CALCASIEU PARISH, La. (KPLC) - Just nine weeks ago Sam Houston High School launched it’s Bring Your Own Device program at school, allowing cell phones on campus and in the classrooms after the Calcasieu Parish School Board approved it in their July meeting.
At Tuesday night’s CPSB meeting, Sam Houston High Principal Shannon Foolkes, along with several students and a teacher, spoke on how the program has been going.
“It’s no secret that Louisiana is behind in the integration of technology in our classroom," Stephen Davis, a Sam Houston High School student said Tuesday night. "So speaking from a student’s perspective this change was for the better.”
“I think that the education system needs to mold to the changing of our generation and I think this is the first step.” Erin Halliburton, a student at Sam Houston High School said.
“Cell phone violations; that’s a decrease of 81%," Principal Foolkes said. "Continued open defiance 47% decrease. Disrespect for authority 43% decrease, Classroom disturbances 40% decrease, Also our ISI down 48%. I know one of your concerns was tardies. Look at our tardies. Yes, it’s an 8% increase, but if you look at the raw numbers, it’s two kids from last year to this year. Out of school suspensions is an 8% decrease. Attendance, and I am looking at this year compared to last year, our attendance is up by 12%. Referrals are down by 20%, in-class referrals are down by 25%.”
Foolkes did mention that two teachers at Sam Houston High do not want to participate in the BYOD program. Foolkes says that is ok and that students who try to use cell phones in that class receive a cell phone violation.
Several other high schools requested to adopt their own BYOD programs at the meeting: Iowa, Westlake, Sulphur, Barbe, LaGrange, and DeQuincy.
“I’m going to read a section of board policy to you that you have passed,” Iowa High School Principal Patrick Fontenot said while addressing the board. “It says the Calcasieu Parish School Board recognizes the importance of incorporating current technology tools including new methods of electronic communication in the classroom to enhance student learning. It further recognizes the importance of students, faculty, and parents engaging, learning, collaborating and sharing in digital environments a part of the 21st-century learning. The Calcasieu Parish School Board strives to ensure that electronic communication tools incorporated into the school curriculum are used responsibly and safely. That’s what we intend to do.”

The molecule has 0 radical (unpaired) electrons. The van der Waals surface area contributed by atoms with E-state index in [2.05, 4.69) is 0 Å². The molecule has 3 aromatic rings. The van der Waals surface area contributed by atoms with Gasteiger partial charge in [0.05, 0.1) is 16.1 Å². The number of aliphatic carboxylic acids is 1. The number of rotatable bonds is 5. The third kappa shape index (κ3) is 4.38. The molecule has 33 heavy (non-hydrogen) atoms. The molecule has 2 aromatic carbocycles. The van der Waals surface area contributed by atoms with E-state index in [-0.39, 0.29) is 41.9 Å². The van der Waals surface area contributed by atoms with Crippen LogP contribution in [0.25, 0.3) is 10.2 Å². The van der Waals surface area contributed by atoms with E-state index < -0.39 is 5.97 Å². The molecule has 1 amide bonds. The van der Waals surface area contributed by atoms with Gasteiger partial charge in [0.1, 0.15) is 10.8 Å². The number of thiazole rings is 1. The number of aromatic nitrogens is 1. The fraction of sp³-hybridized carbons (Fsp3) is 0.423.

Mack Dellafosse, CPSB District 7, made a motion to have the plans for each of the schools’ BYOD programs be made available to the board for review before moving forward.
“We all know not every school is the same and what it took for Ms. Foolkes to get her program together and to get it running like it is so I’m pretty sure it took some time to develop QR codes and getting stuff from your teachers so I would want them to have a plan before we give this to all the schools,” Dellafosse said. “I think it has come to that point in time where we are fighting a losing battle with our cell phone policy. But just to say let’s just give them cell phones with no plan I am not supporting that.”
Eric Tarver, CPSB District 8, widely praised the program but also said he had a few concerns.
“When you start using it so much, what do you do when technology doesn’t work?” Tarver asked. “The more you use your tech, the more reliant you are of it, and the more helpless you are when it goes down. Another concern that was not specifically addressed was that we know at Sam Houston it is going great. I do not know if I am sufficiently convinced that we are ready to go out and do six more of these and have them go well because I am not saying it has not been done, but I have not necessarily seen the evidence that that level of preparation that has been done at those schools. It’s not so much a fear, I am very much in favor of this, but it cannot be allowed to not go well.”
The school board decided to approve the schools requesting their own BYOD programs to submit plans to the board before January, as well as begin to inform parents and guardians they are looking to do the program. The board says depending on the plans, they will select which schools can move forward with their own programs come January.